Memorial Day is the holiday set aside to remember the men and women who gave their lives while serving this country. To say thank you for their supreme sacrifice.
Because parades and gatherings are cancelled this Memorial Day weekend, retired Air Force bugler Jari Villanueva and CBS News “On the Road” correspondent Steve Hartman are asking buglers and trumpet players across the country to stand on their porches this Memorial Day at 3 p.m. local time and play “Taps.”
The rest of us can pause for a moment to remember the men and women who made the ultimate sacrifice serving this country as well as all the victims of the coronavirus pandemic while maintaining social distancing guidelines.
If you’d like to dust off your trumpet or bugle and sound the call, click here for directions on how to participate.
If you’re not a bugler then perhaps you can play a version of Taps from YouTube like this one.
The newest arrivals to our duck pen really seem to enjoy the “duck pond” (i.e. kiddie swimming pool). Since we built the duck pen in the front corner of the chicken yard, I can watch the ducks swim from my kitchen window. I spend a lot of time in the kitchen so I get to see the ducks often.
At least once a week I empty the “pond” and refill it with fresh water. This is the ducks’ favorite day. I stand outside to get a better view of them in the clean pond.
Ricky is always the first to get into the water. He is the oldest duck and I call him the daddy duck.
When he is in the water, no one else comes around. Ricky doesn’t share.
The younger ducks are content to play in the puddle created by emptying the “pond.”
After Ricky has finished playing in the water, the rest of the ducks can take their turn.
The younger ducks are much better at sharing. They are not so good at social distancing.
These gladiolas are from a special friend’s garden. They were so gorgeous I couldn’t resist taking a picture and using it as a background for this week’s quote.
About the quote
I found several people named Celeste Barnard in my web search. The quote came from a Country Living magazine that only identified the author by name. So Celeste Barnard, if you see this, please let me know these are your words, and I’ll add a short bio.
What I liked about the quote was that it reminded me of my friend who brought this lovely, lovely bouquet of gladiolas. The amazing thing is she grows these beauties in her yard. She’s such a lovely person to fill my world with beautiful gladiolas and books she passes on to me.
I enjoy working jigsaw puzzles. And word puzzles, but jigsaw puzzles are my brain sorter for plot issues and escape from reality.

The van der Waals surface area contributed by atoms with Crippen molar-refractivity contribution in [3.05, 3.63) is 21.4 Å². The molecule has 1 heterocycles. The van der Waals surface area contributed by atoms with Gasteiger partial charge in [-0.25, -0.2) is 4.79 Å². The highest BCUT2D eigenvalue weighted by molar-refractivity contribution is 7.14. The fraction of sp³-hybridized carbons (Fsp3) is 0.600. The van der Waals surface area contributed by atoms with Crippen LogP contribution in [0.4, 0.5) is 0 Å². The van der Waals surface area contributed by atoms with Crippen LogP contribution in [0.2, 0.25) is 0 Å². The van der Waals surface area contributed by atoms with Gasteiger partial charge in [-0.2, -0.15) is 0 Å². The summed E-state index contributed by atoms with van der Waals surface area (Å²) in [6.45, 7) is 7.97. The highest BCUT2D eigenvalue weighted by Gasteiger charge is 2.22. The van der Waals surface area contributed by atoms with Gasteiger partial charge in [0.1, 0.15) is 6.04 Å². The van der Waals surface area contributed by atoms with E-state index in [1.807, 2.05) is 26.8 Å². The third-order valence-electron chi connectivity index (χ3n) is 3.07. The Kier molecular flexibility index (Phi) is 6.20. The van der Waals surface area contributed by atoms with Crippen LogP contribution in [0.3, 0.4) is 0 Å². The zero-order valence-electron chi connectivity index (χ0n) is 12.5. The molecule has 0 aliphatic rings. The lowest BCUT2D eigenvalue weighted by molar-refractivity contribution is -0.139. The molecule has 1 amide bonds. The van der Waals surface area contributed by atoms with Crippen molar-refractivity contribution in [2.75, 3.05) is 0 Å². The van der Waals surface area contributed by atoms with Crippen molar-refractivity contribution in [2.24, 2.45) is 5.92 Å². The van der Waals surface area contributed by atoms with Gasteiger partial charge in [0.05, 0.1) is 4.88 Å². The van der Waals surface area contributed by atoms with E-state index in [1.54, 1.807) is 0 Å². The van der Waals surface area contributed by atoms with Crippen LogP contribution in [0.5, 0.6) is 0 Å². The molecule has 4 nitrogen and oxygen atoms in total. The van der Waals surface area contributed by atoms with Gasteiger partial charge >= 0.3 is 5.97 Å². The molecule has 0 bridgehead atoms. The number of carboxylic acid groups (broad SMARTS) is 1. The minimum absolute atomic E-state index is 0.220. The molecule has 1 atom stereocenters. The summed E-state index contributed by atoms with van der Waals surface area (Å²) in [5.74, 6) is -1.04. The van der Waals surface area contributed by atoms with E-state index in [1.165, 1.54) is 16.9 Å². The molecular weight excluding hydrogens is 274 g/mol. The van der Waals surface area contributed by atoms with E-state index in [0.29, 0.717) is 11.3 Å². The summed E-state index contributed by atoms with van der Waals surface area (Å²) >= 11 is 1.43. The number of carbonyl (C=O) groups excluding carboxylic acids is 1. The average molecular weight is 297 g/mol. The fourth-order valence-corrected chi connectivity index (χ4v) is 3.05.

Working a puzzle, I can focus on fitting all the pieces together and when it’s finished, I have a lovely picture. Usually.
Didn’t happen this year. Not with Mary Engelbreit’s Puzzle A Girl’s Best Friend, which I love putting together for Mother’s Day every year.
All those black and white squares on the frame were my downfall. If my grandson weren’t here while his college is shut down for the pandemic, I’d never have finished.
At one point I took out the tape measure to confirm the side measured 20 inches. I decided maybe pieces had gone missing in the last move.
I took the sides apart and started again multiple times. By the fourth time, I was extremely frustrated.
Enter grandson with sharp eyes and nimble fingers. He got the frame together while I worked the middle, which with all the similar colored patterns did not prove much easier.
With Mother’s Day three days away, the middle was finished and only the floral border between the inner picture and the black and white edge remained to connect.
Grandson had a major project due, so I was on my own. A piece would fit the black and white edge but not connect to the middle pieces. Happened not once but several times.
I pulled the edge apart and reassembled. Still the floral border pieces wouldn’t connect.
Mother’s Day and the puzzle still not finished, I admitted defeat and, threatening to throw the puzzle away, went to bed. Next morning, I found this.
Grandson had flipped top and bottom edge pieces and finished.
I’m not throwing the puzzle away. But I’m not messing with edge again either.
I didn’t cheat and leave them connected when I took the puzzle apart, though I was very tempted. I coded the backs of all the edge pieces then stored them in their own little bag in the puzzle box. Next time, I’ll know which border pieces belong on which side.
Maybe I’ll work the puzzle again next year. Maybe not. Grandson won’t be here. I’d be on my own. But, at least, I won’t go blind trying to connect the pesky frame.
When Beekeeper Brian and I were first married, we lived on the second floor of an apartment in Houston. I clearly remember standing at the bottom of the stairs one day with a basket of laundry completely terrified of a grasshopper on the stairs. I stood there until it hopped away and then I quickly ran up the stairs and into our apartment.
Fast forward almost 33 years and I now think nothing of scooping a cockroach out of the chicken waterer or walking through the bees on my way to the chicken yard. What brought about this transformation?